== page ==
Nature is poised to reconquer Madrid. Faced with rising summer temperatures, Spain’s capital has announced plans, reported in today’s El Pais, to seam the city so thoroughly with new green patches that its face could be quite transformed.
City parks will be expanded and restored, and 22 new urban gardens created. Vacant public land will be freed up to create community gardens while the banks of the city’s scrappy Manzanares River will be thickly planted with trees... — City Lab
According to the report, other components of the initiative include funding and encouragement for green roofs and façades. Plants beds would be added to paved squares and ponds may be created to catch excess stormwater like in Copenhagen. Madrid's location – perched high on a plateau that...
In both cold and hot conditions, the study found, a rowhouse would be the best place to be. Being attached to other houses limits its exposure and keeps it better insulated — NYT
Ginia Bellafante reported on the release of a report by the New York City Panel on Climate Change. Titled 'Building the Knowledge Base for Climate Resiliency' it assesses impact of climate trends and advises resiliency and monitoring. Another group, the Urban Green Council also found the...
There aren’t many architects you would believe could hold back seas and save the world from being drowned by Biblical floods. But when you meet Bjarke Ingels, anything seems eminently possible. [...]
If New York has to build 10 miles of flood defences to protect the city from another Hurricane Sandy, why not conceive the barrier as a brand new waterfront park? Climate security as leisure amenity. You can almost hear the standing ovation and all-American whooping in the background. — theguardian.com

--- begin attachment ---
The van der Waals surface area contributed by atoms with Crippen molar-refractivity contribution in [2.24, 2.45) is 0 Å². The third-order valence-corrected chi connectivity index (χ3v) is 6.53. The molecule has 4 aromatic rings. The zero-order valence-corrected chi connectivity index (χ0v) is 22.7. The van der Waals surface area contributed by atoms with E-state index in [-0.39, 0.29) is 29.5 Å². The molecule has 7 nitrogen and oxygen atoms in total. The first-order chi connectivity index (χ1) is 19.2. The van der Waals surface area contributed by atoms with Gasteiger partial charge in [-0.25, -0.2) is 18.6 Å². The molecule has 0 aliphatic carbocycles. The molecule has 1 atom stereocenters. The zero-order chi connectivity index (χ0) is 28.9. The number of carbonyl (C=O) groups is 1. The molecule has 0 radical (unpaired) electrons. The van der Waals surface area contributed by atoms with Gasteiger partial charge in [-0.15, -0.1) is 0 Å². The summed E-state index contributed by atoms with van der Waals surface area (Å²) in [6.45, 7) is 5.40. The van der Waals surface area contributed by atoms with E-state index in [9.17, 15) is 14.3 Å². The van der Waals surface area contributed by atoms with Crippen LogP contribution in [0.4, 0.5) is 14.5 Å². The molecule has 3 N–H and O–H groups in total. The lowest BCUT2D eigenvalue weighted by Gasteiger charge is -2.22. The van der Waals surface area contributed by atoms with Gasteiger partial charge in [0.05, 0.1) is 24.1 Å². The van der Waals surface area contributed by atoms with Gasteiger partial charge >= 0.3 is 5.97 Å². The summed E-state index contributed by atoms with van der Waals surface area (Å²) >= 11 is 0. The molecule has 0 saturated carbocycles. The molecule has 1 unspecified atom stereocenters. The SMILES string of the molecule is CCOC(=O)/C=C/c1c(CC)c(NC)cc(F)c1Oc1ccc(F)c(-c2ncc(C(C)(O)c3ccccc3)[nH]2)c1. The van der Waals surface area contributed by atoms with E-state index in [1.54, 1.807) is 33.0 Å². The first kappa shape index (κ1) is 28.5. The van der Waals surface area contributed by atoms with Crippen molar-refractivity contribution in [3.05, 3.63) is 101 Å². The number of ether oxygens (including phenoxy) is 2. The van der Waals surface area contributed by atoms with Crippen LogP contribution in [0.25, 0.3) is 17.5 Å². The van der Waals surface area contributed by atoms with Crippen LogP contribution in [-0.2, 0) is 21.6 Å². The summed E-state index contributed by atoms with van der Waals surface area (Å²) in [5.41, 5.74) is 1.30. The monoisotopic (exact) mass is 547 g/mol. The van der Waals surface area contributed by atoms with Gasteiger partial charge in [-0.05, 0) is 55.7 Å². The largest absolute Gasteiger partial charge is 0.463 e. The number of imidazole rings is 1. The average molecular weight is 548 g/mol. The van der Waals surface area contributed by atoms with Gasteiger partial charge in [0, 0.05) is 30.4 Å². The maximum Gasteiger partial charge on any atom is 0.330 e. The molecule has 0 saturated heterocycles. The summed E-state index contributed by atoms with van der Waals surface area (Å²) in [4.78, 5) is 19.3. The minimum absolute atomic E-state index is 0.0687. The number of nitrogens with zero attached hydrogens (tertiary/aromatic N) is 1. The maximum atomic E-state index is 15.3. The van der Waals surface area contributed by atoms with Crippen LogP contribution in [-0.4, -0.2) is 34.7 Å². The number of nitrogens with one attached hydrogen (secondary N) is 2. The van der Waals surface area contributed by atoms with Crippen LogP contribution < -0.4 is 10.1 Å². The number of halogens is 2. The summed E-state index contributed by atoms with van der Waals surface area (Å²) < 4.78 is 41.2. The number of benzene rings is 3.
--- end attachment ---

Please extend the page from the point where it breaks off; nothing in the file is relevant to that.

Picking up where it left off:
"So we wanted to turn that conversation on its head and say, well what if we let water in? How can we make life better in Boston by bringing water in?" - Dennis Carlberg — BBC News
Joanna Jolly talked to Boston city planners and architects, who are a proposing solutions to combat sea-level rise. One big idea, is canals which would criss-cross the streets of the Back Bay. Less radical ideas include; constructed wetlands and elevating critical equipment for new development.
Renderings for the waterfront park to be built alongside the massive housing development Greenpoint Landing have been released. Flooding from Hurricane Sandy ravaged the area only a few years back, so it comes as no surprise that locals were concerned with how developers would protect the area...
“The project does not provide the storm damage mitigation and storm-surge protection that is promised, or at least the U.S. Geological Survey comments on the plan question the science behind those proposed benefits.” [...]
“A project like this, where the science is being questioned by government scientists and the environmental impacts are clearly negative, it’s a poster child for where we shouldn’t do this. This stretch of Fire Island is a park, for goodness sake.” — nextcity.org
Oakland has earthquakes, droughts and a host of other resilience problems to tackle. Now it has a Chief Resilience Officer to lead the charge.
Today, Oakland Mayor Jean Quan and Michael Berkowitz, president of The Rockefeller Foundation’s 100 Resilient Cities initiative, will jointly announce that Victoria Salinas has been tapped as the city’s first Chief Resilience Officer, a position being created in other cities across the world, as well. — nextcity.org